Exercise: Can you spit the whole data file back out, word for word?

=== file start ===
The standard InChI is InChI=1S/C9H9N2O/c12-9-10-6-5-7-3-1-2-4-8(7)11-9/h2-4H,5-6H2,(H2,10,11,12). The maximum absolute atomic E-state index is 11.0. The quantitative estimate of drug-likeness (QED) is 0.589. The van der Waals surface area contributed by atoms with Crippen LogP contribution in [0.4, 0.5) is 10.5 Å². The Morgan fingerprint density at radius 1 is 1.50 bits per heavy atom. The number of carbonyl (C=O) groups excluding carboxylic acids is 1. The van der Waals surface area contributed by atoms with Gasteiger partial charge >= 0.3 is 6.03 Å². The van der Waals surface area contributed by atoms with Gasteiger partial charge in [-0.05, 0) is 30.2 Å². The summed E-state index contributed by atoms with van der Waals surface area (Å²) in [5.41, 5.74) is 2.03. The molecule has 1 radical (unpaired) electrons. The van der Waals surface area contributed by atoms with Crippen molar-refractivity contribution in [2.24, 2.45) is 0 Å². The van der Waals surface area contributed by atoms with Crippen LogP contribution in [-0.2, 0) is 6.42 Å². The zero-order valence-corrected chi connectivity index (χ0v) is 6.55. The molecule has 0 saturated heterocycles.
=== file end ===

The standard InChI is InChI=1S/C9H9N2O/c12-9-10-6-5-7-3-1-2-4-8(7)11-9/h2-4H,5-6H2,(H2,10,11,12). The maximum absolute atomic E-state index is 11.0. The quantitative estimate of drug-likeness (QED) is 0.589. The van der Waals surface area contributed by atoms with Crippen LogP contribution in [0.4, 0.5) is 10.5 Å². The Morgan fingerprint density at radius 1 is 1.50 bits per heavy atom. The number of carbonyl (C=O) groups excluding carboxylic acids is 1. The van der Waals surface area contributed by atoms with Gasteiger partial charge >= 0.3 is 6.03 Å². The van der Waals surface area contributed by atoms with Gasteiger partial charge in [-0.05, 0) is 30.2 Å². The summed E-state index contributed by atoms with van der Waals surface area (Å²) in [5.41, 5.74) is 2.03. The molecule has 1 radical (unpaired) electrons. The van der Waals surface area contributed by atoms with Crippen molar-refractivity contribution in [2.24, 2.45) is 0 Å². The van der Waals surface area contributed by atoms with Crippen LogP contribution in [-0.2, 0) is 6.42 Å². The zero-order valence-corrected chi connectivity index (χ0v) is 6.55. The molecule has 0 saturated heterocycles.